But, United does have 4 points this season, though; they are 1-4-1, so in literal terms – yes, it could be worse. Heck, United went without a win at all in the first six matches of the 2003 season – though it should be noted that with four draws and two losses, that 2003 team had as many points after six matches as the current version does.

In fact, 2003 was the only season United failed to win a game in the first six. Of late, the early season hasn’t treated DC very well. The club hasn’t won as many as three of its first six matches in any season since 2006 (3-1-2). An anomaly there is 2009, when United went 2-1-3 in the first six, good for 9 points. Nine points would have United tied for fourth in the Eastern Conference this season. United are 6-14-4 over the last four years in the first six league matches of the season.

What is unprecedented, however, is the lack of goal production from United to start 2013. The two goals scored in six matches are the lowest number United has ever had at this point in any season – this is United’s 18th campaign as one of Major League Soccer’s charter clubs. The closest marks of futility to this year’s team were in 2010, when United, like this season, were shutout four times in the first six matches. However that year, United also scored twice in a pair of games to bank four goals after 540 minutes. United also only scored four goals in the first six matches of 2003, being shutout three times, scoring a single goal twice, and netting 2 in the season opener.

To put the numbers in perspective, consider in 1997 (which admittedly, is a completely different generation of MLS), United scored 16 goals in the first six matches, including five in a game twice. From 1997-2001, United scored at least 10 goals in the first six matches every year. United hasn’t scored five in a league match since 2006, a 5-1 home win over the Columbus Crew. The club record for goals in a game is six, done twice – most recently in 2004, also the last time United won MLS Cup.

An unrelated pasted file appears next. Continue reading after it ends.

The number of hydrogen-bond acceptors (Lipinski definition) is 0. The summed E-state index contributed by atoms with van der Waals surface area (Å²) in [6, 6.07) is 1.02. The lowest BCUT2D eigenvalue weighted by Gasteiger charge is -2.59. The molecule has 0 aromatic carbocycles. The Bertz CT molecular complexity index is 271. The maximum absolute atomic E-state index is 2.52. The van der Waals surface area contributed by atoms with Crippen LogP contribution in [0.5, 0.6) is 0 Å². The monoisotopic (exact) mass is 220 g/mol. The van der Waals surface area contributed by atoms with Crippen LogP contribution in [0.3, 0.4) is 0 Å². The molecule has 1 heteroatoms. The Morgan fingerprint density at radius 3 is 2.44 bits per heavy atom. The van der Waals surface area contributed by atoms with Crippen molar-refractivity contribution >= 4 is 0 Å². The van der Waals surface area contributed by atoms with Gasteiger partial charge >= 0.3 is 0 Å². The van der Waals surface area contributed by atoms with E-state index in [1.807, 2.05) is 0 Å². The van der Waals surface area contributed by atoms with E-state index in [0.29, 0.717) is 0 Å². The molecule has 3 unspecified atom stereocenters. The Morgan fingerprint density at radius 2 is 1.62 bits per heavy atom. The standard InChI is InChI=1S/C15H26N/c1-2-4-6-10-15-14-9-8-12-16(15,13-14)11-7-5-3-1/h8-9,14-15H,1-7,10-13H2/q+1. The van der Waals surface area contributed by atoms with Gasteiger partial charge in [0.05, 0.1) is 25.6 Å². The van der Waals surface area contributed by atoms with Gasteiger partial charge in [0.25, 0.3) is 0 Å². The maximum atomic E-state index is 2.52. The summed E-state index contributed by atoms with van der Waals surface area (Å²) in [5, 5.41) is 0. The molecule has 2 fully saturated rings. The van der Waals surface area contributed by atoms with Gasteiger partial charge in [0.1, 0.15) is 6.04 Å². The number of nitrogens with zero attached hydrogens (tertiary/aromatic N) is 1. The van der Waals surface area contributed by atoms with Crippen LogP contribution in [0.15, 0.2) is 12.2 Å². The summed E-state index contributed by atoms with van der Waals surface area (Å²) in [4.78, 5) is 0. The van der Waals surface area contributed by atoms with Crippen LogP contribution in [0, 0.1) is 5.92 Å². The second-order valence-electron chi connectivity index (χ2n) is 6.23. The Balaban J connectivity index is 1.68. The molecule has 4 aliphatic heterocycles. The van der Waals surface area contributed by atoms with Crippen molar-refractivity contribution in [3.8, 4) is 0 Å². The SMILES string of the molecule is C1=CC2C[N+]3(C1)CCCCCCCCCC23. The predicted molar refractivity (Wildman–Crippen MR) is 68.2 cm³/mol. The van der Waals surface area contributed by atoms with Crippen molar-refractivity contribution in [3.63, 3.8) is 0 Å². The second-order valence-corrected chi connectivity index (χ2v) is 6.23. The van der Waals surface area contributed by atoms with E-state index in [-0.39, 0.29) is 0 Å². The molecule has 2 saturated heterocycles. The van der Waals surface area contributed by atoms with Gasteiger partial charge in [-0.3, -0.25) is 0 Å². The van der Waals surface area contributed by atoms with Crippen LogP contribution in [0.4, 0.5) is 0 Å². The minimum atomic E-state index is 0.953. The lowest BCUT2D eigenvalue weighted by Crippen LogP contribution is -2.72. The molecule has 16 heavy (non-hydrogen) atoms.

Thinking about that stat of 16 goals in six games from 1997 (not including an added goal in the standings for a shootout win over Los Angeles), this United club is on pace to score 11 goals for the whole 2013 season.

It’s not been often that United have dealt with such a scoring drought. Early in MLS, goals seemed easy to find for DC, and tallying three or four per game was far from rare. Not surprisingly, United were also the league’s best club, winning MLS Cup in 1996, 1997, and 1999, while losing the 1998 final.

When the club’s fortunes took a turn for the worse in 2002 and United finished dead last in the league with 32 points (it was 10 teams then), United suffered its worst barren run. In a seven-game stretch from July 6 to August 10, United scored one goal – that coming in a 3-1 loss at home to Columbus on July 13. United were shutout in the other six games, earning points from three scoreless draws (at Chicago twice; home to Kansas City). United went scoreless in five consecutive matches from July 20 to August 10. The drought ended on August 17, when United managed a 2-2 tie at San Jose.